Exercise is for Quitters
With the summer 2012 Olympics just around the corner, you may feel inspired to get out and cycle, swim, row, or play a sport. The good news is that exercise is not only for athletes, but for quitters as well!
A recent, small study from the University of Exeter showed that moderate, physical exercise can help reduce cigarette cravings. Researchers believe this may be due to the fact that exercise releases chemicals in the brain, called endorphins, which improve mood and hence reduce a smoker’s perceived need for a cigarette. But the benefits of exercising when quitting go beyond brain chemistry.
Exercise will not only help you feel better, but it might also give you longer and better quality of sleep at night, help you reduce stress, and perhaps even influence healthier eating habits and food choices. Specific benefits for ex-smokers may mean that exercise counter some of the side effects of quitting like insomnia, fatigue, and weight gain. Best of all, exercise provides time to yourself; something many ex-smokers say they miss when quitting smoking.
Previous literature assumed that focusing on one behavior change at a time was best. We now know that to be untrue. In fact, ex-smokers who address weight management (through diet and/or exercise) while quitting smoking are more likely to quit successfully. Weight gain and stress are two of the biggest triggers ex-smokers often contribute to relapse. Hence adopting other healthy habits--healthy eating, exercise and stress management techniques--in addition to quitting smoking, make good sense.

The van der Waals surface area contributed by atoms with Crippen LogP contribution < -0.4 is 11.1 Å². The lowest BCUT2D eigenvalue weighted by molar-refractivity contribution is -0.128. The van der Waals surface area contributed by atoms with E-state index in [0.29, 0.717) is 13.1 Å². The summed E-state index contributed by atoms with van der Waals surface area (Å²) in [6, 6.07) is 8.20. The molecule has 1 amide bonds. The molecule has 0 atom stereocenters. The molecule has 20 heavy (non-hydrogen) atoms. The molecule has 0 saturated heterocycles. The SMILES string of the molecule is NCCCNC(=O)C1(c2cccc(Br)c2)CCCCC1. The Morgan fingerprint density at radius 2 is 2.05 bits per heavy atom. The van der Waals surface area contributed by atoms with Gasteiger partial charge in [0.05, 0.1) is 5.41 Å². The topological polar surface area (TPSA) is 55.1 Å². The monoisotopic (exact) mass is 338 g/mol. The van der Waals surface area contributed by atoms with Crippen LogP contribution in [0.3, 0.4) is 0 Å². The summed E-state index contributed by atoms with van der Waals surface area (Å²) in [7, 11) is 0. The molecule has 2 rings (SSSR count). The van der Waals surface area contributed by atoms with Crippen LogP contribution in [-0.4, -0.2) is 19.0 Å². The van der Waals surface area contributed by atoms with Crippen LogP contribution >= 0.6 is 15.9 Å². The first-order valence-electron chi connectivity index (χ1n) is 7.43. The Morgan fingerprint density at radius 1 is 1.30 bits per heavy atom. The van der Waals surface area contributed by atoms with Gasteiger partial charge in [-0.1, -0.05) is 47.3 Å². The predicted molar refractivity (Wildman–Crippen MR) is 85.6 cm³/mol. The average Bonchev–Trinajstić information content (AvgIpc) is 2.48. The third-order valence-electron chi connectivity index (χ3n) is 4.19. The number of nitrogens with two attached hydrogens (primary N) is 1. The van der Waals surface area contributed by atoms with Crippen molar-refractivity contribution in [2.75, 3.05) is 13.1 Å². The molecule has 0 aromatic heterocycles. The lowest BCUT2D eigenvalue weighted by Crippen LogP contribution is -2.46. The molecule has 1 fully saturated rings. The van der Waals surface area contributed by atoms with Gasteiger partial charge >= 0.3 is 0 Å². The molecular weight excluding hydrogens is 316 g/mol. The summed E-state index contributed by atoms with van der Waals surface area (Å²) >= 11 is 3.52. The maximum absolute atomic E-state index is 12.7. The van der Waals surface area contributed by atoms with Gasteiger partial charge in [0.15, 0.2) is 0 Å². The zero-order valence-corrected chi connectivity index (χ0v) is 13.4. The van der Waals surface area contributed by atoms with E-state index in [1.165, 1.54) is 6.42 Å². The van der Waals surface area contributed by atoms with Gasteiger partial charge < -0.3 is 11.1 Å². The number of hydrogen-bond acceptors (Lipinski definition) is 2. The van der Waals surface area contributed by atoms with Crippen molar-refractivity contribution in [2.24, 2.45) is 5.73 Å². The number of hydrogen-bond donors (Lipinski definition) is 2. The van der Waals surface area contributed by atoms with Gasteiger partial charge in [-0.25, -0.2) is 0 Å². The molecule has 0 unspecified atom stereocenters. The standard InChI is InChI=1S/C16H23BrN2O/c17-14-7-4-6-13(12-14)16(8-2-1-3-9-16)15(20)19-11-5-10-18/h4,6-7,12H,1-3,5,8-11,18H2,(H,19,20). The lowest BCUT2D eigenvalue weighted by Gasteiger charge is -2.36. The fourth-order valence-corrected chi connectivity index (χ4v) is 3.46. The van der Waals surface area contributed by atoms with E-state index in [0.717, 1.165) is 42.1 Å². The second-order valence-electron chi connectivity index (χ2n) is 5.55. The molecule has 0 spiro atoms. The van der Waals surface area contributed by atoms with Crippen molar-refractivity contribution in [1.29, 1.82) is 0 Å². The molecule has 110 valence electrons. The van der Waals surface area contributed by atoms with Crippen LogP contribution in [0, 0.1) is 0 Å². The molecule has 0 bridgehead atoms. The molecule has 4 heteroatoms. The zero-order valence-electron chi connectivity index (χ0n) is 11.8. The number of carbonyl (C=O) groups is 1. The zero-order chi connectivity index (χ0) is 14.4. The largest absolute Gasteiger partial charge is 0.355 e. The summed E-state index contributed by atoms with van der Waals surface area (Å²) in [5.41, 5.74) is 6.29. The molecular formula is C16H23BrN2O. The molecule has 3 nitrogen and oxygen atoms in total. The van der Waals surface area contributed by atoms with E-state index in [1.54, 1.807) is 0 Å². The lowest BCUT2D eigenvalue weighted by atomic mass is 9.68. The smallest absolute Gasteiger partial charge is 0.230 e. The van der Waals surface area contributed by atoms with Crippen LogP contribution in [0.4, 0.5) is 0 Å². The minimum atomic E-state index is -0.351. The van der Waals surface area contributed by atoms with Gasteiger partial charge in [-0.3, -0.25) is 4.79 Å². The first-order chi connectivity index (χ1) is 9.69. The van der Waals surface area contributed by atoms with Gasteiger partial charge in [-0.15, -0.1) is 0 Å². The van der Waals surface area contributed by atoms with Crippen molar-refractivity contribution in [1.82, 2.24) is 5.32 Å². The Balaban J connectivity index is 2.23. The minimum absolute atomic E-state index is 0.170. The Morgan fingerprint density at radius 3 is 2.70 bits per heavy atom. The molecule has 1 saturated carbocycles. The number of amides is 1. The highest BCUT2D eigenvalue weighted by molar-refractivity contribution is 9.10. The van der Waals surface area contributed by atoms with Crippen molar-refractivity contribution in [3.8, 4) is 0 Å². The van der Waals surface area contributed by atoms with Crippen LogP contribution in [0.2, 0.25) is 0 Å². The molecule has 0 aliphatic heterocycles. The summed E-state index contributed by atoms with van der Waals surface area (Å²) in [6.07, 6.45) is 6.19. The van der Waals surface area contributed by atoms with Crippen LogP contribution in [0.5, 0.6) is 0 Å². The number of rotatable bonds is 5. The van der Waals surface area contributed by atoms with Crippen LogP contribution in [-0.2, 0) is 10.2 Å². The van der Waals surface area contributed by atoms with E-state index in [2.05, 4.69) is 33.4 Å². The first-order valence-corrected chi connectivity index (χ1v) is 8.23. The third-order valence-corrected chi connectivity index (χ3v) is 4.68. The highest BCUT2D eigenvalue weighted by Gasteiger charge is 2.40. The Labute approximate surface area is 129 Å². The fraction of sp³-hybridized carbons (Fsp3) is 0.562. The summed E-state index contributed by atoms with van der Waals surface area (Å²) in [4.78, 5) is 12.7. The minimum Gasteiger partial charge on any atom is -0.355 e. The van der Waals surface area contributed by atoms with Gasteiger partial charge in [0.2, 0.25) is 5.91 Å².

What’s the best exercise to do when quitting smoking? The one you enjoy and will do consistently and regularly!
Perhaps you’ve always wanted to try a sport or a new class (spin, yoga, or Zumba). Get outside and go for a walk, take a hike, or paddle in a canoe or kayak. If weather is a deterrent, join a gym or a group of mall walkers. If you have pain and/or mobility issues, look into home videos or chair exercises.
If you are new to exercise, start with a small, attainable goal. Initially you may start with ten minutes of exercise one or two days a week. Over time you will build muscle strength and stamina and will eventually be able to increase duration and frequency of exercise. Don’t forget to bring water and warm up properly before engaging in any type of physical activity. Also, finding a buddy who can work out with you can help you stay motivated and accountable! Last, always consult your doctor before starting a new exercise program.
Ultimately, you may not win a gold medal, but you can definitely quit and still be a winner.